(401)

on September 27, 2012
at 03:38 PM

Yeah, because trying to follow a diet is *completely* unreasonable.

474ae29b80569199c6589e879e6cd7d1

on September 27, 2012
at 03:36 PM

You are absolutely right. Maybe I didn't sufficiently emphasize, but I included "If I am healthy". To the extent that a fully sad diet hasn't previously permanently damaged our bodies, a bit of sad isn't going to do damage. Once you have gone the path of damage, it's a different story.

4929a87e3f7438f18a0afbdde291ed5e

(752)

on September 27, 2012
at 03:29 PM

This is a nice thought - eating neolithic foods once in awhile won't kill me - but you obviously don't have any autoimmune disorders or true gluten or dairy intolerances. I do. It's ugly when I go "off Paleo" and I don't really care if people think I'm rude for not eating their food. I simply bring my own. My true friends are used to it; others, I don't really care. They don't have to live with the consequences that happen to my body if I don't eat strict Paleo. I'm polite in my declinations of hospitality, but I don't care in the end if they like it or not.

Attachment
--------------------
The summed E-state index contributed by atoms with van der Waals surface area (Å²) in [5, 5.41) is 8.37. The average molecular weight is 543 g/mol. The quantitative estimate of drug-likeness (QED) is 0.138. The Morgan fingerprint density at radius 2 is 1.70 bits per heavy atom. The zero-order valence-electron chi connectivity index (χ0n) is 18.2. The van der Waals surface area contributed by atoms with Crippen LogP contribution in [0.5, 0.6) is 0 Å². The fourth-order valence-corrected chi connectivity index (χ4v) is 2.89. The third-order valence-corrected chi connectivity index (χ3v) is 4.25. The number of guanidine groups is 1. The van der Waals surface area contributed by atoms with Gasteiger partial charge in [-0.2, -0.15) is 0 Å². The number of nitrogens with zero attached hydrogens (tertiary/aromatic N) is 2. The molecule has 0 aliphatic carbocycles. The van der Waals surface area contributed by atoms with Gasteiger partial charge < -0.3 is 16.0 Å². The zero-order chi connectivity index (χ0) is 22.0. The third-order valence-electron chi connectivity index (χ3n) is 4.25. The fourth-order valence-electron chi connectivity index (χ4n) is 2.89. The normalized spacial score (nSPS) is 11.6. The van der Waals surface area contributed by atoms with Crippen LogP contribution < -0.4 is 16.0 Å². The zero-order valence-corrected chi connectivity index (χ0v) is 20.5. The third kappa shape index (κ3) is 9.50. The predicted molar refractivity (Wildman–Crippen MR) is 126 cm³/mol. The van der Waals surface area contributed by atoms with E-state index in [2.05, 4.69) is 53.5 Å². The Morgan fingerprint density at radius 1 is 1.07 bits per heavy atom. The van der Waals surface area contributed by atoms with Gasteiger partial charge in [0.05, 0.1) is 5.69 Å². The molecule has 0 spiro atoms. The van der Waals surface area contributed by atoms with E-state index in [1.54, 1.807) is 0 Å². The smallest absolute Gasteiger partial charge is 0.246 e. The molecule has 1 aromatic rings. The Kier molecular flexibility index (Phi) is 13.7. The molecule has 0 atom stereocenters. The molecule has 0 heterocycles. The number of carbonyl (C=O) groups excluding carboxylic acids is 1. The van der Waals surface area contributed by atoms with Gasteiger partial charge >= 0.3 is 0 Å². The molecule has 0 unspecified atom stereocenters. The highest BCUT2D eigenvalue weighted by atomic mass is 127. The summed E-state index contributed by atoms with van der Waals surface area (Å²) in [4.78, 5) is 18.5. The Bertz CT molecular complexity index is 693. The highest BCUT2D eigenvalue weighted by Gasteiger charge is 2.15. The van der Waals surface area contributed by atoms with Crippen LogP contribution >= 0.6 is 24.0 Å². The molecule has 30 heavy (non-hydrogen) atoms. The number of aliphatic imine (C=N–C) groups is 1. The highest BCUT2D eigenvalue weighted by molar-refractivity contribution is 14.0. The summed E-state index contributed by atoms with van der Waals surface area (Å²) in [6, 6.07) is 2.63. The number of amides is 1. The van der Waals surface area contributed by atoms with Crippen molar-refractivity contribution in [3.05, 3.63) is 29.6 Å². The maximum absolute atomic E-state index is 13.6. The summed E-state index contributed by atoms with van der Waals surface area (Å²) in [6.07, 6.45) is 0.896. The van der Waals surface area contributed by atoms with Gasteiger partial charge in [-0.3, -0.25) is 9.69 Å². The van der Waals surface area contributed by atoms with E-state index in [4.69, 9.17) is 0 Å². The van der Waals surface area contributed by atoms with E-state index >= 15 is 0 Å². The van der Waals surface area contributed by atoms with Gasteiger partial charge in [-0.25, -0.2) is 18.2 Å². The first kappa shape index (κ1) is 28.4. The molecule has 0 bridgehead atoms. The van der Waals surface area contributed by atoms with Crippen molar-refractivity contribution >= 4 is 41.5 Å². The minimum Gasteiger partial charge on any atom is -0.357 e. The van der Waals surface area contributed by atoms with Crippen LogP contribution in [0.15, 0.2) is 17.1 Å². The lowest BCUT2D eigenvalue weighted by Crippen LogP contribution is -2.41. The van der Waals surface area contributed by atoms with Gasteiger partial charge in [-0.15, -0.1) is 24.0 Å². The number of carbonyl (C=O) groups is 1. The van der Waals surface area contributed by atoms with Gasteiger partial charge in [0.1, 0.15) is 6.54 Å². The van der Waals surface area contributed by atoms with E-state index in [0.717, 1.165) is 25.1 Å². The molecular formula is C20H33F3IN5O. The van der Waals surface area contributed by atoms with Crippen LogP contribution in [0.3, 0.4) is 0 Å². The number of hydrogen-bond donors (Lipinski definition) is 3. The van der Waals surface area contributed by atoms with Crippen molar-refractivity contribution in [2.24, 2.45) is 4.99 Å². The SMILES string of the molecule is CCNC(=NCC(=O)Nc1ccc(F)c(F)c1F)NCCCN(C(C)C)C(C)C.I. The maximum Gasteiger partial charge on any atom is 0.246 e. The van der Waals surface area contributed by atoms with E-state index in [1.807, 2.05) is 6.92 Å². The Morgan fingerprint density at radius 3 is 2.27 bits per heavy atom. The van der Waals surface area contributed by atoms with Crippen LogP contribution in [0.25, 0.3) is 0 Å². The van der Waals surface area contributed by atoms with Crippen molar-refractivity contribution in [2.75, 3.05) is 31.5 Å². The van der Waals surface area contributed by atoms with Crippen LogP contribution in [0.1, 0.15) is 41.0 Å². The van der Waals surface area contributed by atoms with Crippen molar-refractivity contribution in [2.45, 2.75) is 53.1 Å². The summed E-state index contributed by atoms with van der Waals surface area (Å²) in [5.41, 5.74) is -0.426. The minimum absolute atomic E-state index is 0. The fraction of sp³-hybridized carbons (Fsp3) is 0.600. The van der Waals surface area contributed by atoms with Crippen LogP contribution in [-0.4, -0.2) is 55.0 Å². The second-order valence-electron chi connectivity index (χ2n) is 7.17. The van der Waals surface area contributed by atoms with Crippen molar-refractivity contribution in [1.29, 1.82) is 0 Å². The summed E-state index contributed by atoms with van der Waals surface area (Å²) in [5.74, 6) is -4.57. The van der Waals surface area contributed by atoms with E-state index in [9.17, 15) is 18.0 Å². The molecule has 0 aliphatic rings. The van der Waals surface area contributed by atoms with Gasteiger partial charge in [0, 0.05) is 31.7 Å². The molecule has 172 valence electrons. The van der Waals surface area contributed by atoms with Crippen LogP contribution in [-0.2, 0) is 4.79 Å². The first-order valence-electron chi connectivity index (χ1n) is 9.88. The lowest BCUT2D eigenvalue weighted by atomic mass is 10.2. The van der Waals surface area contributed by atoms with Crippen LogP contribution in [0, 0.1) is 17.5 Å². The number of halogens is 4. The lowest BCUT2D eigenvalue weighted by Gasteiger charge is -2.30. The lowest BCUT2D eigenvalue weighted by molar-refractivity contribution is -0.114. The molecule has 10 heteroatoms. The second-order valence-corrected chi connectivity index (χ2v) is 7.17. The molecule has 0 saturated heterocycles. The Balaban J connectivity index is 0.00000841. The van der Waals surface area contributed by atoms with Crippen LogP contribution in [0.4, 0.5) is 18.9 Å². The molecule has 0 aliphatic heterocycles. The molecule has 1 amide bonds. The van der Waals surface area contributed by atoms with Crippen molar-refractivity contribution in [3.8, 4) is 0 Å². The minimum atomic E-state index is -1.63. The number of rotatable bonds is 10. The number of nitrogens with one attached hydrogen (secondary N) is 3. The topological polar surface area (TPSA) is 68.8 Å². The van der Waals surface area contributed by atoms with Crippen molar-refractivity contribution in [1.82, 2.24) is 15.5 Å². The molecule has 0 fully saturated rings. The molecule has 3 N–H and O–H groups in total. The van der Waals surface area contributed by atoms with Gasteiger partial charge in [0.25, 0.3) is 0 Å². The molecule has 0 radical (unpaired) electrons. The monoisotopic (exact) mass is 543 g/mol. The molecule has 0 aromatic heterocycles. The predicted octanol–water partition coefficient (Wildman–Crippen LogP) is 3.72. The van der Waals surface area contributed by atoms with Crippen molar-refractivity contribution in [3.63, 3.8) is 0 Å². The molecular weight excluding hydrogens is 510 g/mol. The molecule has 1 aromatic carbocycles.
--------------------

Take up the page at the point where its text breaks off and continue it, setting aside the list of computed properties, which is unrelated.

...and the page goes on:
7278560e76901ded4081022b54c6e165

on September 27, 2012
at 03:28 PM

I was in no way demanding to my host, I only merly asked if I could make a run to the store, and purchase some food to save the trouble to my host as they had nothing to offer other than eggs and lettuce. I had some food with me, that I brought (ghee olive oil coconut oil and a handful of nuts) (the place I am is a camp where we are picking grapes for volunteering work. Exchange for food and accommodation. Was met with a stern no about the store but but eggs was no problem. I did not argue but left it at that and are the way I did, am only asking for comments on best to do nxt time

32f5749fa6cf7adbeb0b0b031ba82b46

(41747)

on September 27, 2012
at 03:21 PM

+1 for #3. . . .

782d92f4127823bdfb2ddfcbcf961d0e

(5231)

on September 27, 2012
at 03:18 PM

I very much agree that "hostile" is a loaded word. Without knowing the host's intentions, is your host putting grains on your plate despite your request for none? Or perhaps extra protein is just too expensive for your host to provide? Sometimes you just have to roll with the punches and do the best that you can (provided no serious health consequences). Probably a good learning experience to be prepared for less than optimal situations.

B557d1561b1c4e0570b5f606cd063675

(63)

on September 27, 2012
at 02:56 PM